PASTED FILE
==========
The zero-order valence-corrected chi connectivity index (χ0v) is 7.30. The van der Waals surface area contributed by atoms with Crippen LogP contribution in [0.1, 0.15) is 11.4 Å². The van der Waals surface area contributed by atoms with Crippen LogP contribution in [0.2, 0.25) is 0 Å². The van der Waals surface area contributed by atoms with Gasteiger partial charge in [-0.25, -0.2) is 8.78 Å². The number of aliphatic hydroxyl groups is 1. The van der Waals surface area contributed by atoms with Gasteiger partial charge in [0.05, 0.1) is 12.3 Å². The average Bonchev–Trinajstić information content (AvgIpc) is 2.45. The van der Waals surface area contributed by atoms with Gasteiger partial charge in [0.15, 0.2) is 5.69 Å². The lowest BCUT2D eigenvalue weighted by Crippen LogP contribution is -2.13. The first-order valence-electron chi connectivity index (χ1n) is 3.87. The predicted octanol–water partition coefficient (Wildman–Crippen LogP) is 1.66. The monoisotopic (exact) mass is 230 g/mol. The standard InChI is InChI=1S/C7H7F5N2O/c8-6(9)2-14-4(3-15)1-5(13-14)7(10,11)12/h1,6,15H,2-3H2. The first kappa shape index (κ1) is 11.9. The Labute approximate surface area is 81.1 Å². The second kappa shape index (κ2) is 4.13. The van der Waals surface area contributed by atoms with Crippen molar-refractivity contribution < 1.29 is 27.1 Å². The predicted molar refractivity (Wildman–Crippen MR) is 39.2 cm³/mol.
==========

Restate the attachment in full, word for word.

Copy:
The zero-order valence-corrected chi connectivity index (χ0v) is 7.30. The van der Waals surface area contributed by atoms with Crippen LogP contribution in [0.1, 0.15) is 11.4 Å². The van der Waals surface area contributed by atoms with Crippen LogP contribution in [0.2, 0.25) is 0 Å². The van der Waals surface area contributed by atoms with Gasteiger partial charge in [-0.25, -0.2) is 8.78 Å². The number of aliphatic hydroxyl groups is 1. The van der Waals surface area contributed by atoms with Gasteiger partial charge in [0.05, 0.1) is 12.3 Å². The average Bonchev–Trinajstić information content (AvgIpc) is 2.45. The van der Waals surface area contributed by atoms with Gasteiger partial charge in [0.15, 0.2) is 5.69 Å². The lowest BCUT2D eigenvalue weighted by Crippen LogP contribution is -2.13. The first-order valence-electron chi connectivity index (χ1n) is 3.87. The predicted octanol–water partition coefficient (Wildman–Crippen LogP) is 1.66. The monoisotopic (exact) mass is 230 g/mol. The standard InChI is InChI=1S/C7H7F5N2O/c8-6(9)2-14-4(3-15)1-5(13-14)7(10,11)12/h1,6,15H,2-3H2. The first kappa shape index (κ1) is 11.9. The Labute approximate surface area is 81.1 Å². The second kappa shape index (κ2) is 4.13. The van der Waals surface area contributed by atoms with Crippen molar-refractivity contribution < 1.29 is 27.1 Å². The predicted molar refractivity (Wildman–Crippen MR) is 39.2 cm³/mol.